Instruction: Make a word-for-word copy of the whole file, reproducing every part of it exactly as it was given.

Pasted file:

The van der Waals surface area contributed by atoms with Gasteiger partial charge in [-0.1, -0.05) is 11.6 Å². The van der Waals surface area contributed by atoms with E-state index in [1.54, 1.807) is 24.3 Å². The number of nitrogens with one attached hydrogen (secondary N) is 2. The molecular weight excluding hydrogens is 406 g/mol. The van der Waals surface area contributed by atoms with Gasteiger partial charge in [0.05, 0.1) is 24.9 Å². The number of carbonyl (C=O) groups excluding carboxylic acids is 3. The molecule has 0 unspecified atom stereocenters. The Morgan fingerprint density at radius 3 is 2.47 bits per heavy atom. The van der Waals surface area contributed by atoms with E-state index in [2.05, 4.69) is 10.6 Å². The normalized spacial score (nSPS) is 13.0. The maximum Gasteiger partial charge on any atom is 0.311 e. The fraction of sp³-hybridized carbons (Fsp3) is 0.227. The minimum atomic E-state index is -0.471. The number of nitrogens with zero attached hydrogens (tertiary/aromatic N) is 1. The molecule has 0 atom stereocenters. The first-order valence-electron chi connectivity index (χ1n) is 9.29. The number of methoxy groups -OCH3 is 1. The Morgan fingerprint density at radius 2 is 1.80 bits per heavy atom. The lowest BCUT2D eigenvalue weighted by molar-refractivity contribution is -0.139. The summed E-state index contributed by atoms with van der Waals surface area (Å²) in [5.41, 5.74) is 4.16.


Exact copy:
The van der Waals surface area contributed by atoms with Gasteiger partial charge in [-0.1, -0.05) is 11.6 Å². The van der Waals surface area contributed by atoms with E-state index in [1.54, 1.807) is 24.3 Å². The number of nitrogens with one attached hydrogen (secondary N) is 2. The molecular weight excluding hydrogens is 406 g/mol. The van der Waals surface area contributed by atoms with Gasteiger partial charge in [0.05, 0.1) is 24.9 Å². The number of carbonyl (C=O) groups excluding carboxylic acids is 3. The molecule has 0 unspecified atom stereocenters. The Morgan fingerprint density at radius 3 is 2.47 bits per heavy atom. The van der Waals surface area contributed by atoms with E-state index in [2.05, 4.69) is 10.6 Å². The normalized spacial score (nSPS) is 13.0. The maximum Gasteiger partial charge on any atom is 0.311 e. The fraction of sp³-hybridized carbons (Fsp3) is 0.227. The minimum atomic E-state index is -0.471. The number of nitrogens with zero attached hydrogens (tertiary/aromatic N) is 1. The molecule has 0 atom stereocenters. The first-order valence-electron chi connectivity index (χ1n) is 9.29. The number of methoxy groups -OCH3 is 1. The Morgan fingerprint density at radius 2 is 1.80 bits per heavy atom. The lowest BCUT2D eigenvalue weighted by molar-refractivity contribution is -0.139. The summed E-state index contributed by atoms with van der Waals surface area (Å²) in [5.41, 5.74) is 4.16.